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<< Return to SBL Forum Archive Moshe Weinfeld, 1925–2009

   But Where Can Wisdom Be Found?

Prof. Moshe Weinfeld passed away on April 29, 2009, on Israel’s 61st Independence Day. Weinfeld’s wisdom was biblical in its breadth and depth, both “a plastered cistern, which loseth not a drop,” and a “welling spring.” Like the biblical hakham, his knowledge was all-encompassing, encyclopedic, “from the cedar in Lebanon to the hyssop that grows out of the wall.” True to his name, “Moshe was a very humble man,” and his modesty accompanied his approach to every person, both in his personal and in his academic dealings. In his scholarship, he “sought to discover useful … truthful sayings,” yet he did not present them as the only, final, and definitive word, always leaving room for further discussion. His studies, while supplying vast sources—biblical and extrabiblical—on the subject at hand, erudite and stimulating, are not of the “oracular” style. Often his research represents a new chapter in the book of knowledge, presenting the opening page while inviting others to step in after him and add their contributions to this wonderful field. Likewise, as a teacher he was never intimidating toward his students but rather was always pleasant and gracious. He shared his ideas and interpretations with his students, and we felt lucky to gain access to the man whose name we knew only too well from his many written studies.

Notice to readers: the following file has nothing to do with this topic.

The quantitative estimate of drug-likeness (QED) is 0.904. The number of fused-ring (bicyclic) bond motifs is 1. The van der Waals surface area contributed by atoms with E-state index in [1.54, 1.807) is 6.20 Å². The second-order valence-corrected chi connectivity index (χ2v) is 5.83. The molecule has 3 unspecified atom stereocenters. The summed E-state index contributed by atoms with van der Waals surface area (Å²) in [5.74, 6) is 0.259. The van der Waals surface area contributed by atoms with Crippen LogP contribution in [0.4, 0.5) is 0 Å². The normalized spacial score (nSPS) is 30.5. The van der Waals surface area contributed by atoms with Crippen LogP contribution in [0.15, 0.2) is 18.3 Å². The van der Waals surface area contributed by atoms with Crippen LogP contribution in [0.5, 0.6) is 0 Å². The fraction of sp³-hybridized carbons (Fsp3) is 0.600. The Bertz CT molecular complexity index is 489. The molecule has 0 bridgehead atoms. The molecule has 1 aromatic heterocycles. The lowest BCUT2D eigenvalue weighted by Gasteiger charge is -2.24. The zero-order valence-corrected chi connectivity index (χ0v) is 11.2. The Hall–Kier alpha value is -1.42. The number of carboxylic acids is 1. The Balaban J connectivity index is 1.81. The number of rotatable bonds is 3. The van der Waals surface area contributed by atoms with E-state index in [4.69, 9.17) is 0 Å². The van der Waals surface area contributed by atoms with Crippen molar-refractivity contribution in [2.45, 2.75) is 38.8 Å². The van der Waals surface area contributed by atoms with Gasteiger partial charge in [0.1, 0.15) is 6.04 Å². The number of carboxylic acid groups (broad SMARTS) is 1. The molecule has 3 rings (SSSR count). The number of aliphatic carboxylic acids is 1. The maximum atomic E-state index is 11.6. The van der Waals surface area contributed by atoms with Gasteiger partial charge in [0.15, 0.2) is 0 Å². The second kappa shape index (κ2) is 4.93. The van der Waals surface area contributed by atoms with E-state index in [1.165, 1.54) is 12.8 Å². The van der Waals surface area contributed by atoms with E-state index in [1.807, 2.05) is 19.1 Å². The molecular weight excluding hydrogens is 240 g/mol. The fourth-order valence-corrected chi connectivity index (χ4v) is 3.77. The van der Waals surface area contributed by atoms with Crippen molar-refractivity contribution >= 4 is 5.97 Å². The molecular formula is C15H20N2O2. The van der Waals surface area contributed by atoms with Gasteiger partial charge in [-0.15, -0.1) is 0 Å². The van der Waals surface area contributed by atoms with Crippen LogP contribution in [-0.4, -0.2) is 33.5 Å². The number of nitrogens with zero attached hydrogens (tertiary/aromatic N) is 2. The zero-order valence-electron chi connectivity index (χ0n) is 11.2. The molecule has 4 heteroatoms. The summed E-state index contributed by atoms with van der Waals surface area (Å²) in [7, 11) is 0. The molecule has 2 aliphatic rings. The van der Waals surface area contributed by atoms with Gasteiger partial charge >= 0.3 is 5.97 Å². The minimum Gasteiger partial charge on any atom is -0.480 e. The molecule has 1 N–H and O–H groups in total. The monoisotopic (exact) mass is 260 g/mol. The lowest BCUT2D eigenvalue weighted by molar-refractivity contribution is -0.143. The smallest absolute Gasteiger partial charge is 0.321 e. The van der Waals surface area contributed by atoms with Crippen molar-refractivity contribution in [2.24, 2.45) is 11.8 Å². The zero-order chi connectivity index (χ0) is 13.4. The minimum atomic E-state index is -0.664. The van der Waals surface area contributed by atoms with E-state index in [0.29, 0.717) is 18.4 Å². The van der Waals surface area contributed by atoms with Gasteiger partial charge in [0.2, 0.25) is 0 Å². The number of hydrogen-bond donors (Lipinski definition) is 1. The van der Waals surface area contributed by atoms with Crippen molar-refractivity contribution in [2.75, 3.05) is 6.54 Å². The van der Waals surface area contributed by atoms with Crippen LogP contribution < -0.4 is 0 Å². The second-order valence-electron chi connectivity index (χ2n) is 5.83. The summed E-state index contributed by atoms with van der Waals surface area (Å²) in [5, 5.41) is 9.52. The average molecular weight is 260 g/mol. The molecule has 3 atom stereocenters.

Moshe was born in 1925 in Tsanz, Poland, home to one of the important Hassidic dynasties. Up to the age of 14 he went every morning to a Polish school, after which he was taught Jewish studies until 20:00. By then he was considered an illuy—a prodigy in Talmud and secular studies. At the beginning of the Second World War, his family escaped to Russia and was sent to Siberia, where Moshe worked in the gold mines. To keep himself awake during the long daily walks through the woods, he would recite the biblical verses he knew by heart. In 1947 Weinfeld’s family immigrated to Israel. After the forced break in his formal education, Moshe completed his high school diploma while serving in the army (1948–1950), then began his studies at the departments of Bible and Hebrew Language at the Hebrew University of Jerusalem, with Profs. M. D. Cassuto, Yehezkel Kaufmann, and Isac L. Seeligmann. The book of Deuteronomy, the Archimedean point of departure for modern theories regarding the authorship of the Bible, fascinated Weinfeld. His first book, published in 1972, was Deuteronomy and the Deuteronomic School. Now a classic in the research of Deuteronomy, this book, based on his Ph.D. dissertation, is a major contribution to the understanding of Deuteronomistic style and unique ideology. In 1991 he published a commentary on Deuteronomy 1–11 in the Anchor Bible series. Weinfeld’s study of biblical reality and ideology is well-represented in his books Social Justice in Ancient Israel and in the Ancient Near East (Hebrew 1985; ET 1995) and From Joshua to Josiah: Turning Points in the History of Israel from the Conquest of the Land until the Fall of Judah (Hebrew 1992). The perception of the Land of Israel stood in the focus of another book, The Promise of the Land: The Inheritance of the Land of Canaan by the Israelites, published in 1993. Other books that he published deal with varied subjects such as the social structure of the Qumran sect (Normative and Sectarian Judaism in the Second Temple Period, 2005) and ancient Jewish liturgy.